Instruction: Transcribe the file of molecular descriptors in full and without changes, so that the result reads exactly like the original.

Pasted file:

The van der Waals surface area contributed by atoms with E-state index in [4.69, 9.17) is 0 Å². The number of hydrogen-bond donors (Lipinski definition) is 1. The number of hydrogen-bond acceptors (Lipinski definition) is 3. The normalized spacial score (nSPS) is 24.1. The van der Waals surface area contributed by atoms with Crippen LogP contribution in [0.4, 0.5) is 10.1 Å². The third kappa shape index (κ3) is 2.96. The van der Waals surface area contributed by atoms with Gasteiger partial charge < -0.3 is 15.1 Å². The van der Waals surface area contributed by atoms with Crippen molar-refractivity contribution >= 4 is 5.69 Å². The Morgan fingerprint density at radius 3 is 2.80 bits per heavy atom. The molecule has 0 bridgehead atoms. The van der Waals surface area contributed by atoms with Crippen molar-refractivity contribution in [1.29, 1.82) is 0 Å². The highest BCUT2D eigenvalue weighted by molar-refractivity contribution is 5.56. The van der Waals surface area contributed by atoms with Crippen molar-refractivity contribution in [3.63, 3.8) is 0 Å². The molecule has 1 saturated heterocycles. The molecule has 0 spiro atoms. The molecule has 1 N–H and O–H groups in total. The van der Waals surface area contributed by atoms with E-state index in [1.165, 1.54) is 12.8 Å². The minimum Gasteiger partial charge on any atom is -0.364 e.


The van der Waals surface area contributed by atoms with E-state index in [4.69, 9.17) is 0 Å². The number of hydrogen-bond donors (Lipinski definition) is 1. The number of hydrogen-bond acceptors (Lipinski definition) is 3. The normalized spacial score (nSPS) is 24.1. The van der Waals surface area contributed by atoms with Crippen LogP contribution in [0.4, 0.5) is 10.1 Å². The third kappa shape index (κ3) is 2.96. The van der Waals surface area contributed by atoms with Gasteiger partial charge < -0.3 is 15.1 Å². The van der Waals surface area contributed by atoms with Crippen molar-refractivity contribution >= 4 is 5.69 Å². The Morgan fingerprint density at radius 3 is 2.80 bits per heavy atom. The molecule has 0 bridgehead atoms. The van der Waals surface area contributed by atoms with Crippen molar-refractivity contribution in [1.29, 1.82) is 0 Å². The highest BCUT2D eigenvalue weighted by molar-refractivity contribution is 5.56. The van der Waals surface area contributed by atoms with Crippen molar-refractivity contribution in [3.63, 3.8) is 0 Å². The molecule has 1 saturated heterocycles. The molecule has 0 spiro atoms. The molecule has 1 N–H and O–H groups in total. The van der Waals surface area contributed by atoms with E-state index in [1.165, 1.54) is 12.8 Å². The minimum Gasteiger partial charge on any atom is -0.364 e.